Kevin Powder wants to throw the most fashionable, farcical night that London has ever seen. A wide boy chancer turned club promoter, he is a hilarious, clownish character used to bullshitting his way through life. On a last ditch effort to find fame and fortune, he even names the night after himself, in this hilarious tribute to British eccentricity, shot in and around Dalston, East London.
£8.00 Tickets available from the Genesis Cinema website here.
Eight years after the death of perhaps the world’s greatest stand up comedian, this is a timely insight into a legendary and controversial figure. Featuring contributions from Whoopi Goldberg and Robin Williams, Marina Zenovich follows the brilliant Roman Polanski:Odd Man Out with another delve into the mind of a troubled genus. From an Illinois upbringing, to his highly controversial, expletive-ridden routines and a television and film career that constantly veered between triumph and disaster, Pryor was blighted by depression, substance abuse and accusations of domestic violence – as well as the famous incident in which he set himself on fire, and this is the definitive cinematic statement on the man.
£6.50 Tickets available from the Genesis Cinema website here.
Set in the seedy, grimey world of India’s so called ‘C grade’ Hindi film industry of the 1980s, Ashim Ahluwalia’s debut feature is another myth-busting film from the new wave of Indian directors. Following in the footsteps of the likes of Gandu and Gangs of Wasseypur, Ahluwalia challenges preconceptions of Indian cinema with a trawl through his country’s underground exploitation film scene, spinning a yarn of two film producer brothers (Wasseypur’s Nawazuddin Siddiqui, and Anil George) whose prolific output of trashy cinema is threatened by the arrival of Pinky (Niharika Singh), a struggling actress who is more than meets the eye. A visually ravishing evocation of an era taking in sleazy hotels, abandoned warehouses, damaged wannabe stars and movie loving gangsters, this decade-spanning tragedy has been touted as its country’s answer to P.T. Anderson’s Boogie Nights. It deserves the accolade.
EEFF Best Feature Competition
Tickets for 6th July available from the Genesis Cinema website here.
The eventful and tragic story of Linda Lovelace’s rise to fame and her subsequent reinvention is a powerful account of modern celebrity in this superb Hollywood biopic by Rob Epstein and Jeffrey Friedman (Howl). Lovelace, who became the most famous adult actress of the 1970s – thanks to the success of Deep Throat – was plagued by a difficult upbringing, an abusive marriage and a desire to move on from her past. Linda Lovelace, played by Amanda Seyfried is supported by Sharon Stone, Peter Sarsgaard, James Franco, and Juno Temple.
Tickets available from the Hackney Picturehouse websitehere.
Jazmín López’s captivating debut feature is an elliptical meditation on social frameworks, human nature and the desperation to escape a mapped-out future. Five young friends descend into the forest. They immerse themselves in word games, play and seduction. Mysterious and elemental, López’s debut owes much to Borges and earns her comparisons with Terrence Malick, Gaspar Noe and, in the use of that auteur’s Steadicam operator, Gus Van Sant.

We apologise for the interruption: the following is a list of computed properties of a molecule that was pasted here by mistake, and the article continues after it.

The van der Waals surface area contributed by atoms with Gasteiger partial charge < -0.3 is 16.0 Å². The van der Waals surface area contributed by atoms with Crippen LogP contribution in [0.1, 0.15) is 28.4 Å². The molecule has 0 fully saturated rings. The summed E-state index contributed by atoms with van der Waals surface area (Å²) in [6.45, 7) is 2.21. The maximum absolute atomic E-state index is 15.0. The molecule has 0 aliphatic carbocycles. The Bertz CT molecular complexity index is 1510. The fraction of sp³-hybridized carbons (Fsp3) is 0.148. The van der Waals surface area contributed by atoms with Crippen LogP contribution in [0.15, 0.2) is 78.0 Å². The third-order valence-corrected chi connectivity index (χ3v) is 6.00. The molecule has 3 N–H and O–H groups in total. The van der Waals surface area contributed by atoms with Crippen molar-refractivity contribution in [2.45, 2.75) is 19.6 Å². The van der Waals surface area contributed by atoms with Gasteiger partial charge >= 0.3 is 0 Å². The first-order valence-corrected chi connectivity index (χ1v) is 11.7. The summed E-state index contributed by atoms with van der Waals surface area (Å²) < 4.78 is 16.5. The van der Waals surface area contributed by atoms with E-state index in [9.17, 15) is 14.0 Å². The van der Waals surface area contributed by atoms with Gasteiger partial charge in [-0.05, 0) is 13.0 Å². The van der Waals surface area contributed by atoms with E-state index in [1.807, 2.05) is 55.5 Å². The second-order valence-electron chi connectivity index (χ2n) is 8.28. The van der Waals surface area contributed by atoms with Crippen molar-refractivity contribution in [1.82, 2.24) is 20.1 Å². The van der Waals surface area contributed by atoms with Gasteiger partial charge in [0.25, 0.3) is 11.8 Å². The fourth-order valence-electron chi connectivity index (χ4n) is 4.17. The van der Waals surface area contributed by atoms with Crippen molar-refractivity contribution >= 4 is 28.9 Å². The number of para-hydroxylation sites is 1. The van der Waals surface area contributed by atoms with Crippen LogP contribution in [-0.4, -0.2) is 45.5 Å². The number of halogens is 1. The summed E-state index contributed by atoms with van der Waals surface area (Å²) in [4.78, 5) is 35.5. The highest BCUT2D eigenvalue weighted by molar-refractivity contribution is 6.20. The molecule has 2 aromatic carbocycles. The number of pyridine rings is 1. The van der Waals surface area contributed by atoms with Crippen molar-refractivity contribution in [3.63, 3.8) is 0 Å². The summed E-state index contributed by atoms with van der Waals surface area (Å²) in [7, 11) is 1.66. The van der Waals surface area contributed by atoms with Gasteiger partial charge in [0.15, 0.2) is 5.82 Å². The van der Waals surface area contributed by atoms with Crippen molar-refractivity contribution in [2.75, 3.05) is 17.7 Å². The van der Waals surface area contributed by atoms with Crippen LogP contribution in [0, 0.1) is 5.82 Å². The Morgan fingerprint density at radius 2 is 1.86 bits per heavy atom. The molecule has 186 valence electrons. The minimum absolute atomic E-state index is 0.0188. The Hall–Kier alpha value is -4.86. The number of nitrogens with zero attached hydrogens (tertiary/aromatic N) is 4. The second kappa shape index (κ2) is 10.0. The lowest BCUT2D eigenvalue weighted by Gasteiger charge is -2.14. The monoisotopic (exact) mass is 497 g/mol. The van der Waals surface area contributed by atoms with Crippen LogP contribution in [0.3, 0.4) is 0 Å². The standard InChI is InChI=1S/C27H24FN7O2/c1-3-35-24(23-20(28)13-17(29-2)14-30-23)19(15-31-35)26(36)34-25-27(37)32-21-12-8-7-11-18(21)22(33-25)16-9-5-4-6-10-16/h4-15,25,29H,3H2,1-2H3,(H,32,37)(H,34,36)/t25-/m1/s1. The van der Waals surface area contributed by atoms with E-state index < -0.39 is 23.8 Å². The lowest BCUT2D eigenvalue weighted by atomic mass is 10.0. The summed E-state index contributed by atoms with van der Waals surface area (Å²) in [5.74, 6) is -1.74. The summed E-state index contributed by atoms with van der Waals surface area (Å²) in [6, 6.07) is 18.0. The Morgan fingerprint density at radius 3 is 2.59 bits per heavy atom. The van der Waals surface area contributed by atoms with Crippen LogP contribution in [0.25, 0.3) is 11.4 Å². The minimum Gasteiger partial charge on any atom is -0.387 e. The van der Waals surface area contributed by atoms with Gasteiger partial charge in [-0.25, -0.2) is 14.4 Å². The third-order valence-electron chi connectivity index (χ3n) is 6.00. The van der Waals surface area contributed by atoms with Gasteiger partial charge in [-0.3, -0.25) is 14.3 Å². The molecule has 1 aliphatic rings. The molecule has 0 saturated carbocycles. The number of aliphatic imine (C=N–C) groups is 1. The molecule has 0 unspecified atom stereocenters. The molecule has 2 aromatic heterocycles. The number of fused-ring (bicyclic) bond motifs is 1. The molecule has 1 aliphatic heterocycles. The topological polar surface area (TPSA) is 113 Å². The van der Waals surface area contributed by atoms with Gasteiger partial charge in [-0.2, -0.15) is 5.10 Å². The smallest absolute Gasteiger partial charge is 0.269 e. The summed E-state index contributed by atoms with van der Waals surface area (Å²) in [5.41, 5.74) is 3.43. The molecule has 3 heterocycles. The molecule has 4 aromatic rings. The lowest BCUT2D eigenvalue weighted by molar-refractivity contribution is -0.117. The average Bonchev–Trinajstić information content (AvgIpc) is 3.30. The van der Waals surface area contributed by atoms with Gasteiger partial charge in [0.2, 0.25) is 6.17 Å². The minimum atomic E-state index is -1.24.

Followed by a Q&A with director Jazmín López.
Tickets available from the Rich Mix Cinema websitehere.
Tickets for the Sunday 7th July showing available from the Genesis cinema website here.
A narrator recounts his return to the ex-Portuguese gambling colony of Macao in search of a missing friend. Rodrigues and Rui (To Die Like A Man) return with a glorious documentary/fiction hybrid that takes in film noir, post colonial guilt and the sensory overload of the city – with a knockout lip-syncing opening dance number, and numerous diversions into reveries of time and memory to boot. Not just one of the year’s best films, but a thriller unlike any other
£10.00 Tickets available from the Hackney Picturehouse website here
Three people with nothing in common except the experience of a recent trauma in their lives, decide to leave Tokyo and live together in a deserted inn by the sea. Kuro, a madcap free spirit, is fired from the bakery, Eito, a photographer, has just broken up with his fiancé and Gou, a theatre director, had his production thrown into jeopardy when the lead actress dropped out. Full of glorious imagery and off the wall moments that include a running game of virtual tennis along a picturesque veranda, Kuro is a gloriously fun, idiosyncratic celebration of the joys of escape.
£9.50 Tickets available from the Rich Mix Cinema website here.
Acclaimed Polish director Malgoska Szumowska (Elles) returns with a powerful melodrama on a hot button issue. Adam is a Catholic priest living in a small village, working with teenagers with behavioural issues. However, when he meets Łukasz, he is plunged into turmoil. Boldly using imagery from Christ’s Passion, Szumowska’s film is an unflinching look at a timely topic.
£9.50 Tickets will be available from the Rich Mix Cinema website here.
Having worked extensively in documentary, Barbeau-Lavalette’ creates an intense reality around a heartrending human story. A young Canadian doctor’s experience monitoring pregnant women in a Palestinain refugee camp brings her into contact with a French colleague, an Israeli soldier, and the resistance fighter with whom she falls in love. Recoiling and eventually internalising the harshness of a life spent between checkpoints and stray bullets, Inch‘Allah is a convincing portrait of those who spend their lives torn between the two sides of the Israeli/Palestinian conflict.
£9.50 Tickets for 29th June available from the Rich Mix Cinema websitehere.
£6.50 Tickets for 9th July available from the Genesis Cinema website here.